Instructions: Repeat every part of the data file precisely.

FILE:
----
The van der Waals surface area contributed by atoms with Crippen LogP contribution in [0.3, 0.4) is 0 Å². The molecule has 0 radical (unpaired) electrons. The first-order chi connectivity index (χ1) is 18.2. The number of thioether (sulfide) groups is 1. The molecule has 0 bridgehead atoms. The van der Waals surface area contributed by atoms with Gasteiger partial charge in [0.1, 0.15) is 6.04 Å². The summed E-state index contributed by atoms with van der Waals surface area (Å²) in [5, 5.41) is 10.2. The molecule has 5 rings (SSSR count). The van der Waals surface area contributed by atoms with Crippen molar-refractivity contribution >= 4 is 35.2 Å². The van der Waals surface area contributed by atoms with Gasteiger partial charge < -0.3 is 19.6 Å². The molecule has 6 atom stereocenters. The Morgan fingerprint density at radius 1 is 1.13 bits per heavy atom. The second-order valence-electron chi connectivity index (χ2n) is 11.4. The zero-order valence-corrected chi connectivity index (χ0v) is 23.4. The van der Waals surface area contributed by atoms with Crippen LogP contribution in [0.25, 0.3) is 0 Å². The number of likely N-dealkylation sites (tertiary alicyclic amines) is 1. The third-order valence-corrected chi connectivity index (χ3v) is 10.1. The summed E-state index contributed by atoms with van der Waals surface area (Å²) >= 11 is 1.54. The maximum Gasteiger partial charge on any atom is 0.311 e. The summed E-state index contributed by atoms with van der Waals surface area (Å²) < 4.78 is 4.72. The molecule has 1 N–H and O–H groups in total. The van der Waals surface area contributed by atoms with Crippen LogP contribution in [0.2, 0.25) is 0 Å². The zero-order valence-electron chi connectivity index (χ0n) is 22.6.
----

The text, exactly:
The van der Waals surface area contributed by atoms with Crippen LogP contribution in [0.3, 0.4) is 0 Å². The molecule has 0 radical (unpaired) electrons. The first-order chi connectivity index (χ1) is 18.2. The number of thioether (sulfide) groups is 1. The molecule has 0 bridgehead atoms. The van der Waals surface area contributed by atoms with Gasteiger partial charge in [0.1, 0.15) is 6.04 Å². The summed E-state index contributed by atoms with van der Waals surface area (Å²) in [5, 5.41) is 10.2. The molecule has 5 rings (SSSR count). The van der Waals surface area contributed by atoms with Crippen molar-refractivity contribution >= 4 is 35.2 Å². The van der Waals surface area contributed by atoms with Gasteiger partial charge < -0.3 is 19.6 Å². The molecule has 6 atom stereocenters. The Morgan fingerprint density at radius 1 is 1.13 bits per heavy atom. The second-order valence-electron chi connectivity index (χ2n) is 11.4. The zero-order valence-corrected chi connectivity index (χ0v) is 23.4. The van der Waals surface area contributed by atoms with Crippen LogP contribution in [0.25, 0.3) is 0 Å². The number of likely N-dealkylation sites (tertiary alicyclic amines) is 1. The third-order valence-corrected chi connectivity index (χ3v) is 10.1. The summed E-state index contributed by atoms with van der Waals surface area (Å²) >= 11 is 1.54. The maximum Gasteiger partial charge on any atom is 0.311 e. The summed E-state index contributed by atoms with van der Waals surface area (Å²) < 4.78 is 4.72. The molecule has 1 N–H and O–H groups in total. The van der Waals surface area contributed by atoms with Crippen LogP contribution in [0.2, 0.25) is 0 Å². The zero-order valence-electron chi connectivity index (χ0n) is 22.6.